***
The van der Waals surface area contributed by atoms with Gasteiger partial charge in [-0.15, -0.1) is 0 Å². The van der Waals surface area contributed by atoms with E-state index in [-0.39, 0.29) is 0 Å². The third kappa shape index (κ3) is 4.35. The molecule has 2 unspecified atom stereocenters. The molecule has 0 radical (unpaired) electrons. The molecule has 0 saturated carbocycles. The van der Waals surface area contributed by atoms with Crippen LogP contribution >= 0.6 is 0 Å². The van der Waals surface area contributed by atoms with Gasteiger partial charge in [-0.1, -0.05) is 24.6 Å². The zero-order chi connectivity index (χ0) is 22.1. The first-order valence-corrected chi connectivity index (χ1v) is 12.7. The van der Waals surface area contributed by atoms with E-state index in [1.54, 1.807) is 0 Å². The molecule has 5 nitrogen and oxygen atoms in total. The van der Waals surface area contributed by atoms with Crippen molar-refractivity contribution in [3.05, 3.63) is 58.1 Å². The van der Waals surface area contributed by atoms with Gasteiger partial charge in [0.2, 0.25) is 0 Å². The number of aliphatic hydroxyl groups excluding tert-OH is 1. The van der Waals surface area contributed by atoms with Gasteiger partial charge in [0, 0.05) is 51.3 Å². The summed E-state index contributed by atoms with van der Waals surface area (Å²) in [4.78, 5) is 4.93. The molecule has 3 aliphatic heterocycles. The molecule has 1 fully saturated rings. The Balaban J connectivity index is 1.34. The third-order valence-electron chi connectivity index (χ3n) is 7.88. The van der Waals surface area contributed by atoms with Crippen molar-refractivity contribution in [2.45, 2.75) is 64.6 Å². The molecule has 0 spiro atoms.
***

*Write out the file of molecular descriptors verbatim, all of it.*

The van der Waals surface area contributed by atoms with Gasteiger partial charge in [-0.15, -0.1) is 0 Å². The van der Waals surface area contributed by atoms with E-state index in [-0.39, 0.29) is 0 Å². The third kappa shape index (κ3) is 4.35. The molecule has 2 unspecified atom stereocenters. The molecule has 0 radical (unpaired) electrons. The molecule has 0 saturated carbocycles. The van der Waals surface area contributed by atoms with Crippen LogP contribution >= 0.6 is 0 Å². The van der Waals surface area contributed by atoms with Gasteiger partial charge in [-0.1, -0.05) is 24.6 Å². The zero-order chi connectivity index (χ0) is 22.1. The first-order valence-corrected chi connectivity index (χ1v) is 12.7. The van der Waals surface area contributed by atoms with E-state index in [1.54, 1.807) is 0 Å². The molecule has 5 nitrogen and oxygen atoms in total. The van der Waals surface area contributed by atoms with Crippen molar-refractivity contribution in [3.05, 3.63) is 58.1 Å². The van der Waals surface area contributed by atoms with Gasteiger partial charge in [0.2, 0.25) is 0 Å². The number of aliphatic hydroxyl groups excluding tert-OH is 1. The van der Waals surface area contributed by atoms with Gasteiger partial charge in [0, 0.05) is 51.3 Å². The summed E-state index contributed by atoms with van der Waals surface area (Å²) in [4.78, 5) is 4.93. The molecule has 3 aliphatic heterocycles. The molecule has 1 fully saturated rings. The Balaban J connectivity index is 1.34. The third-order valence-electron chi connectivity index (χ3n) is 7.88. The van der Waals surface area contributed by atoms with Crippen molar-refractivity contribution in [2.45, 2.75) is 64.6 Å². The molecule has 0 spiro atoms.